The chicken or the egg?
We can all make toast and pb&j. The first real dish I learned to cook was scrambled eggs. I was about seven years old and I had seen it done a thousand times: crack the eggs into a bowl, maybe splash in some milk, scramble. Pour into a hot pan, add all the cheese your heart desires, stir.
It’s not hard, but success in scrambled eggs gives a young cook confidence. If she can cook eggs, maybe she can bake a loaf of bread, and if the bread turns out, maybe she’ll prove she’s not a chicken by roasting one.
I did roast a chicken, and I tried a lot of other things, too. Slowly I developed an appetite for recipes. And when I felt the inclination to share my creations, I started a little recipe blog.
So to answer the age old question, as only a cook could: the egg came first.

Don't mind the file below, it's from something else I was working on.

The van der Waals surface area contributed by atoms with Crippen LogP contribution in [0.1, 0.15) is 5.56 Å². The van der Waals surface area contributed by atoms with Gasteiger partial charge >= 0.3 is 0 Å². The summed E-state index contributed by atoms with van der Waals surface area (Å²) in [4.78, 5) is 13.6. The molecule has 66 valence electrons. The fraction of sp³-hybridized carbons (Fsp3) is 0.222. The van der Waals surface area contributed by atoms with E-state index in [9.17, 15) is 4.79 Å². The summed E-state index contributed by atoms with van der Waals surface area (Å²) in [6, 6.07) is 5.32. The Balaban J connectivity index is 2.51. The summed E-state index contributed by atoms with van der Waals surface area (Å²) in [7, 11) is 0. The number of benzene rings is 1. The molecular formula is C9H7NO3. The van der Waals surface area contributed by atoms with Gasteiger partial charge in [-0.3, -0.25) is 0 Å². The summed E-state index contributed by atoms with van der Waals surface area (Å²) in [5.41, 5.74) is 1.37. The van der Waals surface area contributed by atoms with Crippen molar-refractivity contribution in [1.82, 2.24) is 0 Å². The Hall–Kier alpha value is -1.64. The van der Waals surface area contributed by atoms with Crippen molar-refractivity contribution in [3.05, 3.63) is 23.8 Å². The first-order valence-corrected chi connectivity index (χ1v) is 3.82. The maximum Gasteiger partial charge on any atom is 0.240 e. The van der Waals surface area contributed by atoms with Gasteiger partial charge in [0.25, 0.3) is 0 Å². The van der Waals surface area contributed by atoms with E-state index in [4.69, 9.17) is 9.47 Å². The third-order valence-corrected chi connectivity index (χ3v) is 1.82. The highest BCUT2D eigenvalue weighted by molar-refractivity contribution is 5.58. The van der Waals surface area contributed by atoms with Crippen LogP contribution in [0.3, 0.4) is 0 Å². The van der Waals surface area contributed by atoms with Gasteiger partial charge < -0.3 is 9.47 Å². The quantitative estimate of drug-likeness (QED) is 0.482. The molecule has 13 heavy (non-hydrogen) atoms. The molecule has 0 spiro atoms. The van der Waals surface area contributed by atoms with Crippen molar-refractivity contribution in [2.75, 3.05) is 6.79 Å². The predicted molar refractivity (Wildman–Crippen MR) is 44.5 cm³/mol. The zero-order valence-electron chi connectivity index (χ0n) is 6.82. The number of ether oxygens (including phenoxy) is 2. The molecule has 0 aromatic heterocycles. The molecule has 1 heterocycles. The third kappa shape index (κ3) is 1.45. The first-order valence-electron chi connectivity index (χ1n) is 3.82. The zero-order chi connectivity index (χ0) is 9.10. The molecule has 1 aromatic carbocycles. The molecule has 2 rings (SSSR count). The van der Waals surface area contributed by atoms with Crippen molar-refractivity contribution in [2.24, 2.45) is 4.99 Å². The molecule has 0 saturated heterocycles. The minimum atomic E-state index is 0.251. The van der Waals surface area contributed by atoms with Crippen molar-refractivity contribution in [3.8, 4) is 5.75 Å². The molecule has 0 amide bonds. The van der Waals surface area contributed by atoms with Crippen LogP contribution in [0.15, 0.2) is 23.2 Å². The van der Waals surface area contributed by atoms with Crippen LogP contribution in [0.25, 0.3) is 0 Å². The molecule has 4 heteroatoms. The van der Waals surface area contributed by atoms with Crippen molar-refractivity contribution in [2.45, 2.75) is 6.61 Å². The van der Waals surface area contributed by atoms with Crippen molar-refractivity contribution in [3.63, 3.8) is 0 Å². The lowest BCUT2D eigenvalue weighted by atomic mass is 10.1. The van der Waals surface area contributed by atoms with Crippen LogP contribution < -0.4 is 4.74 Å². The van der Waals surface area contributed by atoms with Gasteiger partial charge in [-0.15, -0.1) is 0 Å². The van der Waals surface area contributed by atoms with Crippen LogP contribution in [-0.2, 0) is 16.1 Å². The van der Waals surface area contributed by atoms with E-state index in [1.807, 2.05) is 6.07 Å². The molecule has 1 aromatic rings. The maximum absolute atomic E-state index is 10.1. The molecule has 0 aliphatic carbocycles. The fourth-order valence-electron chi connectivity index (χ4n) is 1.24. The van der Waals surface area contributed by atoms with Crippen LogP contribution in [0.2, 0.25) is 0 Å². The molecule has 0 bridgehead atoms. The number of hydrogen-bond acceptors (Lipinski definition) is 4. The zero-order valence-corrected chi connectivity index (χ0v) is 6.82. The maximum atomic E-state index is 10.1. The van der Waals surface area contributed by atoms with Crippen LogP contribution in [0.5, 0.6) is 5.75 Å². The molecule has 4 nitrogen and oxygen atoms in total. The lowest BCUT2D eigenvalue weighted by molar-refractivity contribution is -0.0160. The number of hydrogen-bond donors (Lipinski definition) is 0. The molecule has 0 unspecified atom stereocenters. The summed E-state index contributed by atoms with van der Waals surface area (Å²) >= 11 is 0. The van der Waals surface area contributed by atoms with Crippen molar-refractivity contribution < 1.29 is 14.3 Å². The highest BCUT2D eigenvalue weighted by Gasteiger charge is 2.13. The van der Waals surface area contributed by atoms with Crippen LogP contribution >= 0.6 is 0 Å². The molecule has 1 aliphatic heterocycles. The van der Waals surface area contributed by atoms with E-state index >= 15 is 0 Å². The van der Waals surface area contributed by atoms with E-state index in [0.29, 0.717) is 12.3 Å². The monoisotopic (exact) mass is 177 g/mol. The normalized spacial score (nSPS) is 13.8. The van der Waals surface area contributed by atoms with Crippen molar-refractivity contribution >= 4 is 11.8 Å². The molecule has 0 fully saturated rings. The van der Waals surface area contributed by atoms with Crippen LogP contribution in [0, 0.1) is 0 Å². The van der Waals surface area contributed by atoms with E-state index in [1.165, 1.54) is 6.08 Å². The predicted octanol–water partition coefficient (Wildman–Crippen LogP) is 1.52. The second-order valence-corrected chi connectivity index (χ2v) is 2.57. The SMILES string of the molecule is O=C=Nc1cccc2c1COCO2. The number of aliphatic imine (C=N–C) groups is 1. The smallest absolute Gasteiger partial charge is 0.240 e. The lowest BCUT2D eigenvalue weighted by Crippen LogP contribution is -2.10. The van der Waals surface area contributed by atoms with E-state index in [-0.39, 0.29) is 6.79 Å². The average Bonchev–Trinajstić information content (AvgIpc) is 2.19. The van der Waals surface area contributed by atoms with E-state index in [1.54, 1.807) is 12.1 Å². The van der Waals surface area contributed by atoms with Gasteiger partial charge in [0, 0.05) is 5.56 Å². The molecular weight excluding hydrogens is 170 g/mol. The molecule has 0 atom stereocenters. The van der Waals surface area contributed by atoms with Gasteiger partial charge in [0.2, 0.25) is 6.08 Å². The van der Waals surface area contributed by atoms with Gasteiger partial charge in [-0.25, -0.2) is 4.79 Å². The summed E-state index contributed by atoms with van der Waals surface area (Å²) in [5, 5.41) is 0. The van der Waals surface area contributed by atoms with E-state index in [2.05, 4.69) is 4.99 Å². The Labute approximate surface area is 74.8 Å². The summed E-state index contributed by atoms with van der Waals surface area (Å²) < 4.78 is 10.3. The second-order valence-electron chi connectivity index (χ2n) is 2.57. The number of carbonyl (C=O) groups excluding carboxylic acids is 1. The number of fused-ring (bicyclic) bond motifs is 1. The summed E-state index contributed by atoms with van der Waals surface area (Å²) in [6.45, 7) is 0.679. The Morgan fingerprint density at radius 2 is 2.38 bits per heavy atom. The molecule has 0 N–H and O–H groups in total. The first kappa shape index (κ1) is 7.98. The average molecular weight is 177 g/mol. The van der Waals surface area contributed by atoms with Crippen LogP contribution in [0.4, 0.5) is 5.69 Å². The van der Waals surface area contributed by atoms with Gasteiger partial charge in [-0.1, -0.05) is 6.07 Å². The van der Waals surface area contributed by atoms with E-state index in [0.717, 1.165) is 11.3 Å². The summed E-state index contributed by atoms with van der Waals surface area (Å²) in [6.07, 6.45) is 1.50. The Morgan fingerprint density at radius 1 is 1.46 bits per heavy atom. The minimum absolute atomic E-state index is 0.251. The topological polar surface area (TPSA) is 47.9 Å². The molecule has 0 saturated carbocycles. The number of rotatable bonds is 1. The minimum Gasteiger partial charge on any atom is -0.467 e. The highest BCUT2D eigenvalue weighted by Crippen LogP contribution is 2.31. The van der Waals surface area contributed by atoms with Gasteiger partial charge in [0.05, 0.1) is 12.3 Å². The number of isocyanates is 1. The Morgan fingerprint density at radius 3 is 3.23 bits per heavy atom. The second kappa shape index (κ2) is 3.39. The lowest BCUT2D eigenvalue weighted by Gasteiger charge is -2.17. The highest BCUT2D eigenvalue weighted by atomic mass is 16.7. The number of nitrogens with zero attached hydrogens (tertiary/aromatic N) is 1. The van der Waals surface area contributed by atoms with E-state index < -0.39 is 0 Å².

I’m Kelly, and I love to be in the kitchen.
I’m a home cook and amateur recipe developer, cooking in my apartment in the Logan Square neighborhood of Chicago. When I’m not in the kitchen, I’m recovering from my career in advertising, earning a living as a copywriter and strategist for a healthcare startup while working on my masters in psychology, volunteering in dog rescue, and serving up self-awareness as a Myers-Briggs practitioner.
Besides cooking and eating, I love tea, the so-bad-it’s-good movie genre, Europe, singing, the MBTI, and arguing with either a really good or a really bad opponent. I hate bananas and olives. They will never appear on this blog.
My style of cooking is influenced by a few things. The first motivating factor is that I love to eat great food, so I like to learn to make it for myself (my Food People page is an ever-expanding roster of foodie “mentors”). Health is another factor—both in the waistline sense and in the more nebulous ingredients sense—so I use unprocessed, natural, whole foods whenever I can. That said, I’ll never give up brown sugar or sweetened condensed milk. Don’t go there.